In light of the ongoing debate about citizenship and immigration policy heating up within the Beltway, I thought I would take a moment – from outside the beltway – to reflect on what it means to be an American citizen.
I am a second-generation Indian-American. My father immigrated to the U.S. in 1983, leaving Chennai to pursue a doctorate at Syracuse University. He tells me stories of the world in which he grew up – a world where he shared one bedroom with his three siblings, a world without television, microwaves, or dishwashers, a world where entertainment constituted playing cricket with his friends in an alleyway during the day and reading Amar Chitra Katha comics under a flashlight at night. Today, because of the scholarship he received to attend Syracuse thirty years ago, he leads a far more comfortable life.
Some people like to tell me the American Dream is dead. My father is the reason I disagree.
There are so many reasons I’m grateful for my citizenship, and yet, many of the reasons are regularly glossed over as “American exceptionalism.” Crying “exceptionalism,” though, overlooks the fact that there really, truly are things that make American citizenship exceptional. Here are three aspects of my country for which I am grateful (although this list is not exhaustive – there are so many things for which I am grateful that they may not all fit on a list):
1. Our commitment to at least try and uphold our institutional ideals – We might not always succeed in battling it, but on balance, we have an incredibly low tolerance as a society for corruption. In America, corruption is seen as the exception rather than the norm. When I talk to my cousins in India, they tell me that most Indians know corruption is an ongoing fact of their government – they just accept it because they don’t know what to do about it.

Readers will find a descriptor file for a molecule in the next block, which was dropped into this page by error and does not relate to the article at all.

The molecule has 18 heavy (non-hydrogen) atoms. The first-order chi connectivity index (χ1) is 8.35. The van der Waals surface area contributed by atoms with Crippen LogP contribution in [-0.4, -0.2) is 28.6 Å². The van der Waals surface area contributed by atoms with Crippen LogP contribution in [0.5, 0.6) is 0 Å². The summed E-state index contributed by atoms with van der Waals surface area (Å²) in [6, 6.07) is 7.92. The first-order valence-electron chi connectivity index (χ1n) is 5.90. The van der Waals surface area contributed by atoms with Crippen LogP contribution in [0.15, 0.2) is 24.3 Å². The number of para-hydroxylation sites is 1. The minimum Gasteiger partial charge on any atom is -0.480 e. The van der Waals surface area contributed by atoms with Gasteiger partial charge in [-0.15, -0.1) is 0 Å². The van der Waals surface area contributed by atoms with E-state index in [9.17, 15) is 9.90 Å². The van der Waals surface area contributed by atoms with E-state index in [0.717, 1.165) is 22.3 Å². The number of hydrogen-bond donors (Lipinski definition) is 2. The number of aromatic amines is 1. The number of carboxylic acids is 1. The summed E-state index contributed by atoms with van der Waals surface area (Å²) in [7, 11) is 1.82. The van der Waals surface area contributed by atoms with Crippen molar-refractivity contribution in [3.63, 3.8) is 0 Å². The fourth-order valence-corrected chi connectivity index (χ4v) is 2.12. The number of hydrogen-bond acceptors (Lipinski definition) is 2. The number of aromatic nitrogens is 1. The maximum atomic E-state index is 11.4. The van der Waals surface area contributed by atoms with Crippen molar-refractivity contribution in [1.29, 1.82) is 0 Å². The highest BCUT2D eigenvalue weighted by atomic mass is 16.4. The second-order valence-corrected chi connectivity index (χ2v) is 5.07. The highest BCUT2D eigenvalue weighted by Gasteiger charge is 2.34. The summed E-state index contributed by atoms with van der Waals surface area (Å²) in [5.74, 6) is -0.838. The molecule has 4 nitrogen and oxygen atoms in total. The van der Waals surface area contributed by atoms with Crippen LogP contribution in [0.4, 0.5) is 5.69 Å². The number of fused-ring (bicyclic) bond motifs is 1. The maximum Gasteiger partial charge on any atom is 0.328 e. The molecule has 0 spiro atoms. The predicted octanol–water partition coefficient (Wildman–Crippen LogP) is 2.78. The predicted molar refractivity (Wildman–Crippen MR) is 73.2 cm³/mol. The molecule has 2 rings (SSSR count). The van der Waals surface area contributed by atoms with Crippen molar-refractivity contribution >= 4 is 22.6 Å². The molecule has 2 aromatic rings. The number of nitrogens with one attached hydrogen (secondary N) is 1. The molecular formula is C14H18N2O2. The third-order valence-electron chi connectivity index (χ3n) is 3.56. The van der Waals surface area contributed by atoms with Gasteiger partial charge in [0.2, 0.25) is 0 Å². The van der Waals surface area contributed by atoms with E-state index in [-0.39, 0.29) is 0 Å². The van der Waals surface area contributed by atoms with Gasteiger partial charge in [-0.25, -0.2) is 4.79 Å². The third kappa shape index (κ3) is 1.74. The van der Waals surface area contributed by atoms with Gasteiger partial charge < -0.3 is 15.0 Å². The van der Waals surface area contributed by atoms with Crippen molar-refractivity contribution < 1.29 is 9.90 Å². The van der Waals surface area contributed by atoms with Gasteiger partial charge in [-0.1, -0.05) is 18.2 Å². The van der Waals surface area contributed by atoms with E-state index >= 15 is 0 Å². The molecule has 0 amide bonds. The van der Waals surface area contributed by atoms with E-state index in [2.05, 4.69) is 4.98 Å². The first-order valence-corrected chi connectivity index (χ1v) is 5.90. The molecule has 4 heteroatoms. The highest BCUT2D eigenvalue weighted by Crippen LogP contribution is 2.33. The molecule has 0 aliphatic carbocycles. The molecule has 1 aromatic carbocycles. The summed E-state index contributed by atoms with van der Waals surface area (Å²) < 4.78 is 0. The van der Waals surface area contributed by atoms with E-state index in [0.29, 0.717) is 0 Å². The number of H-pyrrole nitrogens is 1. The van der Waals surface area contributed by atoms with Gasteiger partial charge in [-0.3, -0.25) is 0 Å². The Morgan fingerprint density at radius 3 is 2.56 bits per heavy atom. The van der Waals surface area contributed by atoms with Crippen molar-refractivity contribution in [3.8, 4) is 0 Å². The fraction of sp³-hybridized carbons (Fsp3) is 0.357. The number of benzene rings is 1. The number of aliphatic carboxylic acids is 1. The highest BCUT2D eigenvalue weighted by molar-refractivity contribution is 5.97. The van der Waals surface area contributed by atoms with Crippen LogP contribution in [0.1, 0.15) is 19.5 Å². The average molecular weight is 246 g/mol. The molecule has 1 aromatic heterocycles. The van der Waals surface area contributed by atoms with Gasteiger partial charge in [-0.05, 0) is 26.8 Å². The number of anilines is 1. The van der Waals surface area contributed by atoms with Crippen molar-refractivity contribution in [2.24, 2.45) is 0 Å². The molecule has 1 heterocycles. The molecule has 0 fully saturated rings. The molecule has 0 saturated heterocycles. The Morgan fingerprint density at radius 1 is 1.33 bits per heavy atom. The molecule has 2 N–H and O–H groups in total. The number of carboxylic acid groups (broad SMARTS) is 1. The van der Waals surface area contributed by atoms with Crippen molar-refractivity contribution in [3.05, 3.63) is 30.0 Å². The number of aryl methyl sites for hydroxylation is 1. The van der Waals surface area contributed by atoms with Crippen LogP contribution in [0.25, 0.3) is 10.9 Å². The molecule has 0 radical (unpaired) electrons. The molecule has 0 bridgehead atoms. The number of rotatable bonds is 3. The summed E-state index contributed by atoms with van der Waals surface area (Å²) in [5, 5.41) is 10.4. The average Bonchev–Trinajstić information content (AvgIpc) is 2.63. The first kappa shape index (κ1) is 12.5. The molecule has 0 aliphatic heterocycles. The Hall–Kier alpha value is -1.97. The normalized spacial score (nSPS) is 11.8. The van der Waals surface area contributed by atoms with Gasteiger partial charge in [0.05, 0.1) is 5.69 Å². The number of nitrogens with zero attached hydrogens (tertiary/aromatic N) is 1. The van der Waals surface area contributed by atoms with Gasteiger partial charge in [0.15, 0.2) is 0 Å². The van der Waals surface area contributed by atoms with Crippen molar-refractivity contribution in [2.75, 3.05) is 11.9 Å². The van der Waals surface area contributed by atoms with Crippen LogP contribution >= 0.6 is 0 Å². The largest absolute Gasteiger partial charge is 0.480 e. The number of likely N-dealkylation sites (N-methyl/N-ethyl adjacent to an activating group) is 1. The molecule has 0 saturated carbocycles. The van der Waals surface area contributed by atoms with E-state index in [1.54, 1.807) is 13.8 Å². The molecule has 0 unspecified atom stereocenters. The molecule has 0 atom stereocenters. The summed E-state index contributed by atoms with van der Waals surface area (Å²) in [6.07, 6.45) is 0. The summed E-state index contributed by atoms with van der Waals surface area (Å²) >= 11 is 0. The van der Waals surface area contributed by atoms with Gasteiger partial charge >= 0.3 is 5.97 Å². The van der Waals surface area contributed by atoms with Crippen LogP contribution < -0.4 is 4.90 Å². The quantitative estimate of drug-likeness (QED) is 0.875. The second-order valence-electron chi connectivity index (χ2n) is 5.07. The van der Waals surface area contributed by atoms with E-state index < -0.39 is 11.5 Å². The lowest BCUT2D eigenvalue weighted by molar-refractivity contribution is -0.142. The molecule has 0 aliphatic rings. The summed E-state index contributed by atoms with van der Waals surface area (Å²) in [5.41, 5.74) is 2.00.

2. We value transparency – We try not censor information. We’re committed, as a community, to openness. When I was in China in 2012, I couldn’t search for “Arab spring” or “democratic revolts” on search engines. When I mentioned the Egyptian protests for democracy to my Chinese peer tutor, she replied, “What protests?” Of course, sometimes, we don’t succeed, but when the government is publicly exposed as undermining transparency, the public condemns it, and Congress tries to right the problem.
3. We don’t base nationhood on ethnicity – The U.S. is an immigrant nation. We actually are the “melting pot” that is so often stressed in middle school classrooms. In many countries, the concept of “nation” is defined by ethnicity, race, and religion, making certain subsets of people and their children permanent outsiders with no social mobility.
America is not perfect. No country is perfect. Yet, I am deeply grateful for my citizenship. Perhaps we should resist the temptation to move from the one extreme of “My country, right or wrong” to the other extreme of “My country, always wrong.” In many ways, our nation does still embody the Emma Lazarus poem on the Statue of Liberty – “Give me your tired, your poor, your huddled masses yearning to breathe free.”
Kaavya M. Ramesh is a senior at Michigan State University, triple-majoring in International Relations, Chinese, and Comparative Cultures & Politics.